Reply to this commentLinkReport Abuse
: 08/19/11 10:10

chrisboltssr,

For every dollar lent by Fannie and Freddie, there was a private actor borrowing, but the reverse can't be said. Many borrowed without Freddie or Fannie being involved. They didn't run the shadow banking sector, who made many of the subprime loans. Nor did Freddie and Fannie account for all the of home equity loans that got made against equity that has now vanished.

I guess you're just going to have to spell out your theory of aggregate spending that precludes bubbles and panics, because that's what we just lived through.

Finally, it is your reading comprehension that is sad, not my claiming that we don't have a spending problem, because...I never said we don't have a spending problem. Quite the opposite. In conversing with rightlibertarian, my response to whose post you have now been responding to, I said, "yes, we do have a spending problem." Just look about nine comments down from your last post (i.e, the one to which I am now responding).

What I am saying (and what rightlibertarian has agreed with) is that the spending is not what got us in the bad position to which we are now in. Can you see the difference?

There was a weakening economy. The expansion was already getting old (at 73 months, it was the fift longest expansion since 1854 and third longest peacetime expansion).

There was a housing bubble. Yes, Fannie and Freddie helped cause this (and, no, the Community Reinvestment Act was NOT a big player, in case anyone was wondering). But the lion's share of blame here goes to the shadow banking system, which wrote most of the subprime loans, the people to took out said loans, and the rating agencies, which boffed on their respobsibility of accurately rating the MBSs that the loans got bundled into. OK, the Fed didn't have to keep interest rates so low for so long.

There was a financial crisis.

And now Europe is looking to go supernova on us. (If you want to say that over spending was the cause of Greece's problems, go ahead. It was. But it's a lot harder to say that of places like Spain and Ireland.)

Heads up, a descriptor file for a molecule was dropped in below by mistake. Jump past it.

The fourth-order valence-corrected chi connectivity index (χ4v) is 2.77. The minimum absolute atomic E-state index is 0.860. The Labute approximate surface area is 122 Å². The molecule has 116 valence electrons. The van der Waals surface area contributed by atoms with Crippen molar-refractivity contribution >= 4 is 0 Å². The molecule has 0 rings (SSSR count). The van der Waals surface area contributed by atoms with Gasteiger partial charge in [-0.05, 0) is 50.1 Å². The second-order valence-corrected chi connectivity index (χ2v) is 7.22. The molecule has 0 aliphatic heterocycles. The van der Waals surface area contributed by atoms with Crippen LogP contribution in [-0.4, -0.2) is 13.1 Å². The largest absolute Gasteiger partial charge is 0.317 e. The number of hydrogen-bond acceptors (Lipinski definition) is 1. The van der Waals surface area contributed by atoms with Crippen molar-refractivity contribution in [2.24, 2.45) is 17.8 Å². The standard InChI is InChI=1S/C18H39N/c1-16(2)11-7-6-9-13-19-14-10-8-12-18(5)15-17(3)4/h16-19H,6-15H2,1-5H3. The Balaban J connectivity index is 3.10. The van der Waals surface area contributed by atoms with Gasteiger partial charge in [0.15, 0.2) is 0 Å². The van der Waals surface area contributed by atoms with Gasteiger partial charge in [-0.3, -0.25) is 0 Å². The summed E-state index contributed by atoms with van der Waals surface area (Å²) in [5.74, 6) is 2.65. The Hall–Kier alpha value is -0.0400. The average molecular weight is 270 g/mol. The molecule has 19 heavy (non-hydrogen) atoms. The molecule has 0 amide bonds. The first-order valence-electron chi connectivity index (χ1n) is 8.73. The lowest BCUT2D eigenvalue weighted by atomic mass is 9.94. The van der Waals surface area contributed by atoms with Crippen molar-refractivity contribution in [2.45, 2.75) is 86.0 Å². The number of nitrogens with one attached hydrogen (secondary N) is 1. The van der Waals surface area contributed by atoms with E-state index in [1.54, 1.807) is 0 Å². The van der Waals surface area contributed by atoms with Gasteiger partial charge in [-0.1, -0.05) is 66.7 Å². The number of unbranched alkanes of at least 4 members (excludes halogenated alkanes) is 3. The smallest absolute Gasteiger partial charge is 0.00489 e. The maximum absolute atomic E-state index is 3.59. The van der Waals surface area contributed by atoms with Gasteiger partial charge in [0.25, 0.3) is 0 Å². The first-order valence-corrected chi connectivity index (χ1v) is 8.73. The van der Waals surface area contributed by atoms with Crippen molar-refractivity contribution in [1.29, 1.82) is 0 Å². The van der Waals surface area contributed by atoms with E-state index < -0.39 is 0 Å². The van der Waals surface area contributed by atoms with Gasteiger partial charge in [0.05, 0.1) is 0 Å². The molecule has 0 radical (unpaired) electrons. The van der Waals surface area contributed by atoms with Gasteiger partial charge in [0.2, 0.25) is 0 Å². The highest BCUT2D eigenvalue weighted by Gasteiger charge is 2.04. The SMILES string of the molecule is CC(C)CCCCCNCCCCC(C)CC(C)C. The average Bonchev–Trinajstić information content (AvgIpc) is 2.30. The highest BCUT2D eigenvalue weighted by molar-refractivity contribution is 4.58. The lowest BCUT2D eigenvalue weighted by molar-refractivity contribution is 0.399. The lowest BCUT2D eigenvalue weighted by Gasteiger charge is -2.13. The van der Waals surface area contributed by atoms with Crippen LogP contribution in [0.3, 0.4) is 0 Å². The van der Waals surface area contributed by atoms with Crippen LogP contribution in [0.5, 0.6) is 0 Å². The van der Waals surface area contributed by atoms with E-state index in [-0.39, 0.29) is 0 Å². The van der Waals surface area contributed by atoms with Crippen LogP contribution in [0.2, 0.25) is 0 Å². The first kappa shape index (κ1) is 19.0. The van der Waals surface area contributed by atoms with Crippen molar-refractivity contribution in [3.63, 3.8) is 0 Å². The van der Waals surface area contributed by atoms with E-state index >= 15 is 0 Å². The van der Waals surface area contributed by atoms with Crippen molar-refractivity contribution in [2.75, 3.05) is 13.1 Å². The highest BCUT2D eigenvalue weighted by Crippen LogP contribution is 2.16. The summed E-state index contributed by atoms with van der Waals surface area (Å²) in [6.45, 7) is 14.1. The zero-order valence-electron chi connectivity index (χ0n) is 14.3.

Those are the major players in our current economic plunge. Not our over-spending. An anyone idiotic enough to call for not raising the debt limit (and I'm not saying that this is you, chris) seriously needs to look at what happened in 1938, the last time we were dumb enough to try to balance a budget in the middle of balance sheet downturn: we had a double dip.

Hope that clears things up. If you're saying we have a spending problem, fine. But if you're saying that that was the CAUSE of our current recession/depression, not so much.

Reply to this commentLinkReport Abuse
: 08/19/11 09:24

Sorry, ProudDuck, not sure I understand.

I'll take as a given your assumption re setting to zero the benefits of cronyism (yes, we can discuss that too). What did you mean by conservative practictioners of public entity law? Government contracts lawyers and the like? Legislators?

Reply to this commentLinkReport Abuse
: 08/19/11 08:11

MikeB, who is more power hungry? The person who wants to regulate his own life, or the person who wants to regulate everyone else's lives? How else does the liberal fight selfishness except by accumlating power -- that is, by depriving other individuals of their right to act in a manner that this busybody megalomaniac considers selfish?

(You say you suffer by paying higher taxes, too, but you benefit by imposing your will on others.)

In dragging other people "kicking and screaming" to give ('til it hurts) to bring about THE LIBERAL'S vision of the Good Life rather their own, the liberal ceases to treat his fellow man as his neighbor. He begins to see him as a resource to exploit or subject to control, even for that subject's own benefit.

That you cannot grasp just how tyrannical your instincts are is reason enough that people like you should never be given political power over others.

--

About God's law, I agree that we are to live by faith in God's grace, not by asserting our own rights OR EVEN deluding ourselves into thinking we can possibly conform to His law on our own.

And I agree that the focus should be on our moral obligations rather than our rights, but one can put that another way. One can say that our focus should be on OTHERS' rights rather than on our own -- on God's right to be worshipped on His own terms, on others' right to life and to property, on others' right not to be treated as a mere object, and (in our relationships) the other person's right to our loyalty and fidelity.

Nothing that you've written -- NOTHING -- undermines the central premise I stated at the very beginning, that one's moral obligation entails someone else's right.

There two sides of the same coin, and I hope I'm not being too clever by half in my wondering whether there's a reason a statist like you wants to discount ENTIRELY a person's God-given rights and focus entirely on his obligations.

If you focus on a person's obligations to care for everything and everybody else, you can always justify one more tax and one more regulation.

But if you acknowledge that person's rights to property and self-determination, you might actually have to constrain your lust for power over him, and we can't have that.

Reply to this commentLinkReport Abuse
: 08/18/11 20:25

"I am talking about liberal policymakers. They are acting against their own self-interest because they're generally pretty well off."